Mobile Agent Based Network Defense System in Enterprise Network

Mobile Agent Based Network Defense System in Enterprise Network

Yu Cai (Michigan Technological University, USA)
Copyright: © 2011 |Pages: 14
DOI: 10.4018/jhcr.2011010103
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Security has become the Achilles’ heel of many organizations in today’s computer-dominated society. In this paper, a configurable intrusion detection and response framework named Mobile Agents based Distributed (MAD) security system was proposed for enterprise network consisting of a large number of mobile and handheld devices. The key idea of MAD is to use autonomous mobile agents as lightweight entities to provide unified interfaces for intrusion detection, intrusion response, information fusion, and dynamic reconfiguration. These lightweight agents can be easily installed and managed on mobile and handheld devices. The MAD framework includes a family of autonomous agents, servers and software modules. An Object-based intrusion modeling language (mLanguage) is proposed to allow easy data sharing and system control. A data fusion engine (mEngine) is used to provide fused results for traffic classification and intrusion identification. To ensure Quality-of-Service (QoS) requirements for end users, adaptive resource allocation scheme is also presented. It is hoped that this project will advance the understanding of complex, interactive, and collaborative distributed systems.
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Security has become one of the most critical issues in today’s computer-dominated society. Security threats have increased in sophistication, frequency and complexity in the past couple of decades. Despite the continuous efforts from the security community, organizations are being attacked at an alarming rate nowadays. Particularly for large scale enterprise network consisting of a number of mobile and handheld devices, there is a mismatch between the level of protection that current security measures are providing and the level needed to address their actual degree of risks. The characteristics of the mobile and handheld devices make incorporating security very challenge. The constraints on mobile and handheld devices make the design and operation different from the contemporary wired networks. Security has become the Achilles’ heel of networks of all sizes.

The monitoring and surveillance of security threats in network systems are mostly done by Intrusion Detection System (IDS) (Douligeris & Serpanos, 2007). IDS are based on the principle that attacks on computer systems and networks will be noticeably different from normal activities. The job of IDS is to detect these abnormal patterns by analyzing information from different sensing sources in the network.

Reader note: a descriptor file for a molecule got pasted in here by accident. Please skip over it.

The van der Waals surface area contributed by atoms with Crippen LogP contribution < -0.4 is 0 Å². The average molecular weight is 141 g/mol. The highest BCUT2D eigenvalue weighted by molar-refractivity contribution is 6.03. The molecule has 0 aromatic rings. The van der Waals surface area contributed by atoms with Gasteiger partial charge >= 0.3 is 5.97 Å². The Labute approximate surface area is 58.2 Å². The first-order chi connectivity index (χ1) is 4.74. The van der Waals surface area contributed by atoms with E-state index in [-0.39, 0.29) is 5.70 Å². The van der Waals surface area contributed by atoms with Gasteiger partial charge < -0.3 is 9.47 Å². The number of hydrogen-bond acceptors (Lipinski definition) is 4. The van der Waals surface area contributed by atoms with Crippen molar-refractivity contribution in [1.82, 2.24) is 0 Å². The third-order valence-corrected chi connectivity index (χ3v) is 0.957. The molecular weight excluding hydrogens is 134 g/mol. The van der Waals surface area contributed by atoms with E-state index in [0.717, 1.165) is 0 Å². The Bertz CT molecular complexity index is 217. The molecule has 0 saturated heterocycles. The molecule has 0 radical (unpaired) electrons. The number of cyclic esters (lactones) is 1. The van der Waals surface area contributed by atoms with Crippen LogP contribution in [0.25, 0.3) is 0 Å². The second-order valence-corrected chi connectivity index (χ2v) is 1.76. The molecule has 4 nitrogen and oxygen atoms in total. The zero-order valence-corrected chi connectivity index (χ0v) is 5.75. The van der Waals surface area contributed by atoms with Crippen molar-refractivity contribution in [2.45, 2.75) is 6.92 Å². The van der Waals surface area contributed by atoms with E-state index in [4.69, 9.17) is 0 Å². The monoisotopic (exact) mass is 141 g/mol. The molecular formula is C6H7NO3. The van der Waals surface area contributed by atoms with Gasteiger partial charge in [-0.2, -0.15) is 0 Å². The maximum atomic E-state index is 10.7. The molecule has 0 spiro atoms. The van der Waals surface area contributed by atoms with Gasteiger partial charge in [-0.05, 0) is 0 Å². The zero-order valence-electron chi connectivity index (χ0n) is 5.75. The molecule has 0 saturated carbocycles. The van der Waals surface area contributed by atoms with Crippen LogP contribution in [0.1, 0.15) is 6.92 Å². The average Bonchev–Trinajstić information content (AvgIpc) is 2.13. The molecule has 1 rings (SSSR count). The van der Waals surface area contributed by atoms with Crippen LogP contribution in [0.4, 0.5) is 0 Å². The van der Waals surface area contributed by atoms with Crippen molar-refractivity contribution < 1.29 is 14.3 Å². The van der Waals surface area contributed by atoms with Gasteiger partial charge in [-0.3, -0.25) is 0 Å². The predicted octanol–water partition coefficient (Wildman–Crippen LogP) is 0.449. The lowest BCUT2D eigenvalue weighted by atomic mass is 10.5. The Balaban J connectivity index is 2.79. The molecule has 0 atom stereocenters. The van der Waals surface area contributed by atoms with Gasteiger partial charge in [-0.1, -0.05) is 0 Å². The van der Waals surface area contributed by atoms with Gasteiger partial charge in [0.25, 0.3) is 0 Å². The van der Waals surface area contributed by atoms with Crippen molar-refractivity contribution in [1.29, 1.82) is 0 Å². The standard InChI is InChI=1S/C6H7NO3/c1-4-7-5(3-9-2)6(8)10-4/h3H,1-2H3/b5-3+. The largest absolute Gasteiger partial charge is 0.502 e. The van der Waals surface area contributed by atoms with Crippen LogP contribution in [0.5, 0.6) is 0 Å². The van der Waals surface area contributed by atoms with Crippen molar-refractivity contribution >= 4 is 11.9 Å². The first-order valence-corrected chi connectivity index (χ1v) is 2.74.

IDSs may be classified into host-based IDSs, network based IDSs and distributed IDSs, according to the source of audit information. Host-based IDSs get data from host audit trails; network-based IDSs collect network traffic as the data source; distributed IDSs gather audit data from multiple hosts and the network. There has been a shift from a centralized and monolithic IDS framework to a distributed one (Balasubramaniyan & Fernandez, 1998). Distributed IDSs usually include multiple sensors or agents for intrusion detection, and information fusion modules for data correlation.

However, when deploying IDSs in enterprise network with a large number of mobile and handheld devices, the IDS systems usually suffer from a number of limitations.

  • Configurability, controllability and manageability. Today’s networks are dynamic with mobile and handheld devices. IDSs need to support flexible on-demand reconfiguration and dynamic deployment of new nodes. For example, tasks like loading attack signatures at run-time, creating new detection sensors, being adaptive to changes in the environment, and detecting new attacks should be supported.

  • Interoperability. Today’s networks are heterogeneous with mobile devices from different vendors. Many IDSs are developed and operated in specific domains and environments. It is a complicated and error-prone task to integrate and coordinate multiple IDSs. Mechanisms need to be designed to support the effective integration, cooperation and collaboration of heterogeneous IDSs.

  • Scalability, extensibility and robustness. IDSs should be scalable to monitor large scale networks with limited overhead imposed. IDSs need to be lightweight to run on mobile and handheld devices. IDSs need to protect themselves from attacks. They should also be able to recover quickly from system crashes or network failure.

  • Effectiveness. IDSs suffer from the problem of high false alarm rate, including false positive and false negative. Algorithms need to be designed to produce real time, high-confidence detection results by fusing information from multiple data sources.

  • Global Coordination. Network intrusion detection and prevention should utilize both local surveillance and global coordination. Local surveillance secures a protection domain by proactively identifying and thwarting attacks. Global coordination integrates the information from different parts of the network and coordinates collective countermeasures.

Therefore, IDS involving mobile and handheld devices is similar to a standard, wired IDS, but has additional deployment requirements as well as some unique features specific to wireless network.

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